A hopeless romantic who is trying to find Mr. Happily Ever After online because she can't seem to find him in the real world. When she isn't blogging or swiping, this blogger hangs out with Wise Neighbors, touches base with her children, and laughs with her roommates who have their own crazy dating stories.
Maybe I'm damaged? Maybe I'm flawed? Maybe I'm too plain? I don't know.
I've met a few real life people--coffee dates and the like. Quick meetings where you "get to know each other."
All of these Meet-In-Person guys--heavily vetted--were kind and nice and seemingly perfect.
But they weren't the kind of guys I was going to get all "high school" about. I didn't fall asleep dreaming about them, nor did they consume my thoughts in the morning.
A few weeks ago, I encountered two really cute couples. One in their 20s and one in their late 30s. Both, embarrassingly admitted that they met on Tinder.
I guess the site is kinda known for "hookups."
In the same way I tell people all colleges are "party schools" if you make them that way, the same holds true for dating sites.
Since I'm keeping this blog PG, I can't post some of the things I've seen that are eye-bleach worthy or unread some of the "don't freak out if I ask you this" questions.
A few of my accountability girlfriends, when I send them screenshots, routinely say, "This cannot be true."
Alas, I think it is.
Well, I met someone on a site, Tinder in the interest of full-disclosure-honesty.
We haven't talked on the phone, but he was clearly open with his approach.
Friend Zone first. No exceptions.
He over time explained the why.
It takes away the pressure, things won't end badly if it doesn't work out. The worst?
You leave with a friend.
So, I've been "friend zoned," and I can tell you its a relief. I have no idea if this friendship will develop into something more, right now out of sheer exhaustion and swipe fatigue, its a win either way.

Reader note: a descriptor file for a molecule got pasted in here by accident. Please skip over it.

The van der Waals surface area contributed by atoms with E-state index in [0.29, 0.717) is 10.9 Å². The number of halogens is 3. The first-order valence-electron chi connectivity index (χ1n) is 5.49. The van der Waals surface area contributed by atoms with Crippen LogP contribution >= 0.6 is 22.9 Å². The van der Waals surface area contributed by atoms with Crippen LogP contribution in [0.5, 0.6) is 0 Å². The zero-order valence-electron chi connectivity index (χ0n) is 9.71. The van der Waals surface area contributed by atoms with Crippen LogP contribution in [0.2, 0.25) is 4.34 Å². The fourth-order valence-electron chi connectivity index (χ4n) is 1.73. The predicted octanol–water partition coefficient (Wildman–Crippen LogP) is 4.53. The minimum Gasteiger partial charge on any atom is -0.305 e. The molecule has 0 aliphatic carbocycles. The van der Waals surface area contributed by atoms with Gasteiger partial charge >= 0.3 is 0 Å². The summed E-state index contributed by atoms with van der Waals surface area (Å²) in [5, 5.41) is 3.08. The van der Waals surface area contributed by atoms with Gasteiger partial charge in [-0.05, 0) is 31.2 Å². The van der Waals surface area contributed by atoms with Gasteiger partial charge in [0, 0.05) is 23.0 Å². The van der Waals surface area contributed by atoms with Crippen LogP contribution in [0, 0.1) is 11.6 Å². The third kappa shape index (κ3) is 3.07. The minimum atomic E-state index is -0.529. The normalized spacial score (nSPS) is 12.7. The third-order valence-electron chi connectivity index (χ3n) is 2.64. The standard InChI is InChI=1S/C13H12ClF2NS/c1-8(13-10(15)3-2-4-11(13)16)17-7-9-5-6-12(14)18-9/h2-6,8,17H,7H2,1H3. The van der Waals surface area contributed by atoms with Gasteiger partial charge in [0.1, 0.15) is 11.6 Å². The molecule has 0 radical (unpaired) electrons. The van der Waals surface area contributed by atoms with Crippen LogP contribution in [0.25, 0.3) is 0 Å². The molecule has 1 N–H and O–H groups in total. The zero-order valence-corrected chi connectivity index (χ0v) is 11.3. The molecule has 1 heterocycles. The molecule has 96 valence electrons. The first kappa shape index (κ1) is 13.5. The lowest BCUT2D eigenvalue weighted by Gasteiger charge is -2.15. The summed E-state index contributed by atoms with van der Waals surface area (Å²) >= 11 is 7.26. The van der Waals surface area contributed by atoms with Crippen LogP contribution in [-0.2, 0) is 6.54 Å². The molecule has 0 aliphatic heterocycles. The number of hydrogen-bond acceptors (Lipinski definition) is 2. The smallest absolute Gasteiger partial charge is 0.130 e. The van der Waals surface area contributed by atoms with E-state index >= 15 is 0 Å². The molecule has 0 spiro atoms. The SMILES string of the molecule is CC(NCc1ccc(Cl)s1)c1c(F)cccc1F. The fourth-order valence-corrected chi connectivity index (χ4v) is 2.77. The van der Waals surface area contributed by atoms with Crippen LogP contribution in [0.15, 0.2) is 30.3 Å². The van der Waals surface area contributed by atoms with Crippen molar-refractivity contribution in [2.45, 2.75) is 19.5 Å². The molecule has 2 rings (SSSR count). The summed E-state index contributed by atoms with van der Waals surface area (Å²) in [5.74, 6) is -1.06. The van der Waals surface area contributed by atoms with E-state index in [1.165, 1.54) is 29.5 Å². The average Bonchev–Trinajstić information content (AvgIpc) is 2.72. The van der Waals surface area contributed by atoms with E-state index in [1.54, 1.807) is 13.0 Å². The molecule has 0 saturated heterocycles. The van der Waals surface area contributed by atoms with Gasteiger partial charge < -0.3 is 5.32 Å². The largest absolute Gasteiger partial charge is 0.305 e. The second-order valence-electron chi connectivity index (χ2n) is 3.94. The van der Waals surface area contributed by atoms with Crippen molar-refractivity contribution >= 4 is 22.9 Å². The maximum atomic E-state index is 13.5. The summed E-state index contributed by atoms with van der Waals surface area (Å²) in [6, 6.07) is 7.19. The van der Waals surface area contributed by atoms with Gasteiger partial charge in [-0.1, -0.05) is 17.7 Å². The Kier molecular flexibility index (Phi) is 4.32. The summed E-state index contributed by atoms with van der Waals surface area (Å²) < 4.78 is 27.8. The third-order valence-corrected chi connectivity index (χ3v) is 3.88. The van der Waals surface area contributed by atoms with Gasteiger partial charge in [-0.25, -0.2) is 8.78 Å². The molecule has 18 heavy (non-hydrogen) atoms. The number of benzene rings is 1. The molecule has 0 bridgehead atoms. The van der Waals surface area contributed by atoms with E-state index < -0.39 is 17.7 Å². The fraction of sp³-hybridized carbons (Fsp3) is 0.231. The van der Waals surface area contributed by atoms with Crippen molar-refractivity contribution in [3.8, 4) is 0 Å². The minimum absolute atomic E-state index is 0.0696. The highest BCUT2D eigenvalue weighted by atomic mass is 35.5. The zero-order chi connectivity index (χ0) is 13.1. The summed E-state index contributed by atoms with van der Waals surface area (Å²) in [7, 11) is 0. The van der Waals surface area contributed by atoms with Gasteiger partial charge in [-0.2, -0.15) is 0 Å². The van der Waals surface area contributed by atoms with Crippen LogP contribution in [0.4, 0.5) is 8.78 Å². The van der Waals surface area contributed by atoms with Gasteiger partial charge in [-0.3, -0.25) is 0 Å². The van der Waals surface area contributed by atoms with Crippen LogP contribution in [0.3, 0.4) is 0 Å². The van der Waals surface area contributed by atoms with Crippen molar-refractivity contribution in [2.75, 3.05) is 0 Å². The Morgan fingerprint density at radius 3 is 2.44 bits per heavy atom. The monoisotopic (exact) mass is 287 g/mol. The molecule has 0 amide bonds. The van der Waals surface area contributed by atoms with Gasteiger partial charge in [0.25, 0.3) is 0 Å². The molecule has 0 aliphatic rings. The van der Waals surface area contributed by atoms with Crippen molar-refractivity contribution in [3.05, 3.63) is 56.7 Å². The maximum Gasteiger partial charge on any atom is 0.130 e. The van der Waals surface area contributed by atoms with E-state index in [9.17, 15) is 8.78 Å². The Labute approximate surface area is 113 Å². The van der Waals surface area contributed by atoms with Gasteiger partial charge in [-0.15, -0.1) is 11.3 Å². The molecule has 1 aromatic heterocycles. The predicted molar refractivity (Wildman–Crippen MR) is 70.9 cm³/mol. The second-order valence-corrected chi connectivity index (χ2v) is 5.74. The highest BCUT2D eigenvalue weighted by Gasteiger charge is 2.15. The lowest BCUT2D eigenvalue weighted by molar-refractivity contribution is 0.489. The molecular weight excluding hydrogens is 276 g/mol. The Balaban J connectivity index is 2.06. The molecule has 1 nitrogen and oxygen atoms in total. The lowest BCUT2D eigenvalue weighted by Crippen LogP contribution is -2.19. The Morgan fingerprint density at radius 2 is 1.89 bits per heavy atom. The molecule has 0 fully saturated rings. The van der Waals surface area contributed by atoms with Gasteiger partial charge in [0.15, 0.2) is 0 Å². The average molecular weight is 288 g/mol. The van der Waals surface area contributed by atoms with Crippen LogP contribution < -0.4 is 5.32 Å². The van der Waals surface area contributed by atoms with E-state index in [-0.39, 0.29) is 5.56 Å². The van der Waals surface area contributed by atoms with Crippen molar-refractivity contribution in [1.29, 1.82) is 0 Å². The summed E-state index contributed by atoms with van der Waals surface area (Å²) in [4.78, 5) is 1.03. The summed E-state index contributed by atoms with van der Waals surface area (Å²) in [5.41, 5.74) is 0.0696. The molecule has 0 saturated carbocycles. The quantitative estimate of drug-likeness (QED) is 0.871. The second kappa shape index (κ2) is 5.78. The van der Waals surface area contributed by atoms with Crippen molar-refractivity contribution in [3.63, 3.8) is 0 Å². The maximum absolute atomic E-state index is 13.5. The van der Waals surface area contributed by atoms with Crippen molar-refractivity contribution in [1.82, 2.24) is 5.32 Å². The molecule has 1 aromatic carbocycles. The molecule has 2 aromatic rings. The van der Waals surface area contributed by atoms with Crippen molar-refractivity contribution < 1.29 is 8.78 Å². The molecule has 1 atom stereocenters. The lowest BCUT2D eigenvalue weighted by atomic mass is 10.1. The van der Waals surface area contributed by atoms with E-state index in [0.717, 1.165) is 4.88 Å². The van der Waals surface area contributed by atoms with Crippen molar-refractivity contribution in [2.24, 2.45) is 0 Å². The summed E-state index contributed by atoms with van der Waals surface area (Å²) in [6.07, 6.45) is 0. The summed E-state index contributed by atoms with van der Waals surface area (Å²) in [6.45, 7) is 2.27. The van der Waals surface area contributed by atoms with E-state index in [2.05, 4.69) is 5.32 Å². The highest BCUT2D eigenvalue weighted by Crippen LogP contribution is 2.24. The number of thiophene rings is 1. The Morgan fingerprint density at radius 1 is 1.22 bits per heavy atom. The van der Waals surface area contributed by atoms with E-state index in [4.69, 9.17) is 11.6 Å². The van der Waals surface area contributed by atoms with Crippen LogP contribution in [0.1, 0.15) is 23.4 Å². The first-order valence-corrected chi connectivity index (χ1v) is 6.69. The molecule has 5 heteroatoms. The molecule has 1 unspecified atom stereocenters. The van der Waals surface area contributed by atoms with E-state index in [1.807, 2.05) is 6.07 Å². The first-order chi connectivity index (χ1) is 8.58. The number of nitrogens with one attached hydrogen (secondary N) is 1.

What I'm thankful for is that there are a few male pioneers, some revolutionaries who are bucking the current system, and proposing something new. Men who have self control and don't ask you icky things.
They are friendly. They exhibit self-control.
The latest guy? We'll see if this approach works. I'm calling him Friend Zone Guy or FZG for short.
I love a good department store. I could live in Dillard's, and I know my way around each department, which entrance to use for where I need to go, and how to maximize my time and effort. Trying to find a good guy on a dating site feels like shopping in a department store.
There are some guys who clearly belong in Sporting Goods. They seem nice, but their world revolves around sports, and it seems that they want YOU to be their sporting side kick/high five person. Don't get me wrong, I love going to sporting events and cheering for my favorite team(s) often, but it doesn't consume me.
There are guys who belong in Electronics. They may be a bit nerdy but they write the most beautiful prose; however, from perusing their profiles it doesn't seem they get too far from their two-monitor set up or leave Call of Duty, Modern Warfare, or whatever the latest game is at the moment. I liked a guy like this in the seventh grade. His name was Todd and he was obsessed with Dungeons and Dragons. Many a weekend I was left alone.
There are guys who hang out in the Camping Section and have all the camo, fishing gear, and cast iron you could ever want. They are BBQ Pitmasters and can cook up a storm. They come with beer cans and coolers that stay cold for days.
There are men who feel most comfortable in Special Occasion Wear. They know how to perfect a bowtie for their tuxedo and shiny shoes. They love the opera, charity galas and could give a sommelier a run for his/her money.